Posts Tagged ‘LeSS’

Scaling Up Agile

March 23, 2016 2 comments

Lo and behold, the four phases of scaling up agile:

Agile Scaling

So, what are you waiting for? Whip out your checkbook and hire that LeSS or SAFe expert that’s been ringing your phone of the hook. It’ll turn out just fine.

Categories: management Tags: , ,

I Dunno

August 10, 2015 Leave a comment

A dear twitter friend recently sent me a link to this case study written by a LeSS management consultant: “Thales Surface Radar”. Since I’ve been an active contributor to the development of multi-million dollar air defense and air traffic control radars for decades, I was excited to finally see a case study directly applicable to my domain of interest.

On my first reading, I found it difficult to separate the wheat from the chaff. Sadly, I experienced the same frustrating feeling on my second read-through – even though I slooowed down and arduously tried to absorb the content. Honestly, I tried, I really tried. I’m just not smart enough to “get it“. No “ah-hah!” moments for BD00.


I think the case study is just another self-promoting, fluffy, smoke-and-mirrors piece written by a stereotypical consultant who wants your money. What do you think?

Less Msgs



Categories: management Tags: ,

By How Much?

June 27, 2015 6 comments

Thanks to a social media friend, I was directed to an agile transformation case study written by a management consultant and posted on the consultancy’s site along side several other huge success stories. At the end of the long writeup, the following outcomes were asserted:

Xform Outcomes

When I see fancy, professionally-crafted, “qualitative” success lists like these, knowing that they are touted by highly subjective people whose livelihoods require the projection of infallibility, my BS detector starts beeping. For this specific list, these questions come to mind:

  • Feature time-to-market has been reduced“: by how much?
  • Ability to release frequently has been increased“: by how much?
  • Technical debt has been reduced“: by how much?
  • Reactivity to portfolio prioritization is much improved“: by how much?
  • “WIP has been reduced”: by how much?
  • Morale is strongly improved within and between teams“: by how much?
  • Trust between sites is improved“: by how much?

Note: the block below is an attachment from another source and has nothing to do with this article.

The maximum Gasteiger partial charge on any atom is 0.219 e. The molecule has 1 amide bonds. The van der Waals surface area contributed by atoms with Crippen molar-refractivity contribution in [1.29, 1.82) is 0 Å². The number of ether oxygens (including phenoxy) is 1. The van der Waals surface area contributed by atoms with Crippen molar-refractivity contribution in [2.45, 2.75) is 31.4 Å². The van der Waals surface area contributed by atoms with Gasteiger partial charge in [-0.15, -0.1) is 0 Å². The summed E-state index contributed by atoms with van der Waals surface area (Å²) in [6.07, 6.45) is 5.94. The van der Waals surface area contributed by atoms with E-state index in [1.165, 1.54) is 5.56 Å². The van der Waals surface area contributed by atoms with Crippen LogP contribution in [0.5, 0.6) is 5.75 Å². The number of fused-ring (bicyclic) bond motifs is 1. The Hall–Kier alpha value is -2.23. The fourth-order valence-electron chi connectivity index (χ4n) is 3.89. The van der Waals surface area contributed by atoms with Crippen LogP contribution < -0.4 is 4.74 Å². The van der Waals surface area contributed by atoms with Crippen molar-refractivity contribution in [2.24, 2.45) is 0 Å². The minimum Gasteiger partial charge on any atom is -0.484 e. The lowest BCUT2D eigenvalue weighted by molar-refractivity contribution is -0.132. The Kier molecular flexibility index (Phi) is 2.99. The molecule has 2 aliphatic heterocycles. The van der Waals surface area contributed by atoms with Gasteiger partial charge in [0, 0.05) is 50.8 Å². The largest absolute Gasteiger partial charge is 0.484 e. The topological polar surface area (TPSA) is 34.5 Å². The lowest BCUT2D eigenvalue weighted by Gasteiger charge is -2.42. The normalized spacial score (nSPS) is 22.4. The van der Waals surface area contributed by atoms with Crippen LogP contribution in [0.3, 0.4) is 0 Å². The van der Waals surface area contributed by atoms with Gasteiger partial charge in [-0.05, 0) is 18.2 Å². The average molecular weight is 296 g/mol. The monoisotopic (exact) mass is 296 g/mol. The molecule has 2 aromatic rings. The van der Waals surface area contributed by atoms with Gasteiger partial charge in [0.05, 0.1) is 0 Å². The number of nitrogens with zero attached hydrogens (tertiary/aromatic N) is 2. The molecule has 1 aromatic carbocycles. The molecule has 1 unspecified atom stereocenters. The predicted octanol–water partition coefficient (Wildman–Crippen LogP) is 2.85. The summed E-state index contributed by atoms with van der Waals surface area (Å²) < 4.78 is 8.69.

• The dispersion of development over many sites has been reduced“: by how much?
  • Global product and technical leadership is visible“: by how much?
  • How much did this 18 month transformation cost the client? How much money did you make?
  • How much have client revenues increased and costs decreased as a result of your effort?

Of course, no quantitative percentages were given because no pre-transformation benchmarking was performed. If benchmarking was indeed performed, there would’ve been a chance that the before-and-after metrics may have driven the client to conclude that the whole effort was a huge waste of time and money.

huge success

It’s funny how managers who love to hold others accountable for adhering to micro-defined, quantitatively specified, burndown charts, not only get to evaluate themselves, but they get to do so qualitatively, with no supporting data.

In God we trust; all others must bring data. – W. E. Deming

In Consultants we trust; all others must bring data. – BD00

The Same Script, A Different Actor

A huge, lumbering dinosaur wakes up, looks in the mirror and sez: “WTF! Look how ugly and immobile I am!“. After pondering its predicament for a few moments, Mr. Dino has an epiphany: “All I gotta do is go on a diet and get a makeover!“. Diet Makeover It’s the same old, same old, script:

  1. A large company’s performance deteriorates over time because of increasing bureaucracy, apathy, and inertia.
  2. Wall St. goes nutz, pressuring the company to take action.
  3. A new, know-it-all, executive with a successful track record is hired on to improve performance.
  4. The nouveau executive mandates sweeping, across-the-board, changes in the way people work without consulting the people who do the work.
  5. The exec makes the rounds in the press, espousing how he’s gonna make the company great again.
  6. After all the hoopla is gone, the massive change effort flounders and all is forgotten – it’s back to the status quo.

The latest incarnation of this well worn tale seems to describe what’s happening in the IT department at longtime IT stalwart, IBM: IBM CIO Designs New IT Workflow for Tech Giant Under Pressure. We’ve heard this all before (Nokia, Research In Motion, Sun, etc):

The mission is to have innovation and the speed of small companies .. and see if we can do that at scale – IBM Corp. CIO Jeff Smith

I’ll give you one guess at to what Mr. Smith’s turnaround strategy is…

Give up? It’s, of course, “Large Scale, Distributed, Agile Development“.

I can see all the LeSS (Large Scale Scrum) and SAFe (Scaled Agile Framework) consultants salivating over all the moolah they can suck out of IBM. Gotta give ’em credit for anticipating the new market for “scaling Agile” and setting up shop to reap the rewards from struggling, deep-pocketed, behemoths like IBM.

It’s ironic that IBM wants to go Agile, yet a part of their business is (was?) to provide Agile consulting expertise to other companies. In fact, one of their former Agile consultant employees, Scott Ambler, invented his own Agile processes: Agile Unified Process (AUP) and Disciplined Agile Delivery (DAD). On top of that, look who wrote this:

agile for dummies

Obviously, not all massive turnaround efforts fail. In fact, IBM did an about face once before under the leadership of, unbelievably, a former Nabisco cookie executive named Lou Gerstner. I like IBM. I hope they deviate from the script and return to greatness once again.

Categories: business, management Tags: , ,
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